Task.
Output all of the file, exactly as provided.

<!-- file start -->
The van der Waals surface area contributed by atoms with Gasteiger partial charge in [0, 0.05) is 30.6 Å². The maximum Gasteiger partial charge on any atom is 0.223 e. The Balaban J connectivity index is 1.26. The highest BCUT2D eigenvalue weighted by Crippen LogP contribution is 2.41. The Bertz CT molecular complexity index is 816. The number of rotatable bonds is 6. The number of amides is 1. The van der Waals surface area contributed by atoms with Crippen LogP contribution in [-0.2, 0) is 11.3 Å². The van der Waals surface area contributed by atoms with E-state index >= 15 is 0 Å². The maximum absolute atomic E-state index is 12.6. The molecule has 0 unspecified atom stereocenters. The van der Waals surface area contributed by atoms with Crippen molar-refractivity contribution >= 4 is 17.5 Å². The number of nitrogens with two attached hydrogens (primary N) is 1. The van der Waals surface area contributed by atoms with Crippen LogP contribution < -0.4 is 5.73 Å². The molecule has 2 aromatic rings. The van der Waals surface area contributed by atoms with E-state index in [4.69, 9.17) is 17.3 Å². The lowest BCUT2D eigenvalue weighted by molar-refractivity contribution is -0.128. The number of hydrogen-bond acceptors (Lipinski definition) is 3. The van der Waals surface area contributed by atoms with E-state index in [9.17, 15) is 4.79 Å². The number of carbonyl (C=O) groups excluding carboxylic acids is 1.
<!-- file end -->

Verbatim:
The van der Waals surface area contributed by atoms with Gasteiger partial charge in [0, 0.05) is 30.6 Å². The maximum Gasteiger partial charge on any atom is 0.223 e. The Balaban J connectivity index is 1.26. The highest BCUT2D eigenvalue weighted by Crippen LogP contribution is 2.41. The Bertz CT molecular complexity index is 816. The number of rotatable bonds is 6. The number of amides is 1. The van der Waals surface area contributed by atoms with Crippen LogP contribution in [-0.2, 0) is 11.3 Å². The van der Waals surface area contributed by atoms with E-state index >= 15 is 0 Å². The maximum absolute atomic E-state index is 12.6. The molecule has 0 unspecified atom stereocenters. The van der Waals surface area contributed by atoms with Crippen molar-refractivity contribution >= 4 is 17.5 Å². The number of nitrogens with two attached hydrogens (primary N) is 1. The van der Waals surface area contributed by atoms with Crippen LogP contribution < -0.4 is 5.73 Å². The molecule has 2 aromatic rings. The van der Waals surface area contributed by atoms with E-state index in [4.69, 9.17) is 17.3 Å². The lowest BCUT2D eigenvalue weighted by molar-refractivity contribution is -0.128. The number of hydrogen-bond acceptors (Lipinski definition) is 3. The van der Waals surface area contributed by atoms with E-state index in [9.17, 15) is 4.79 Å². The number of carbonyl (C=O) groups excluding carboxylic acids is 1.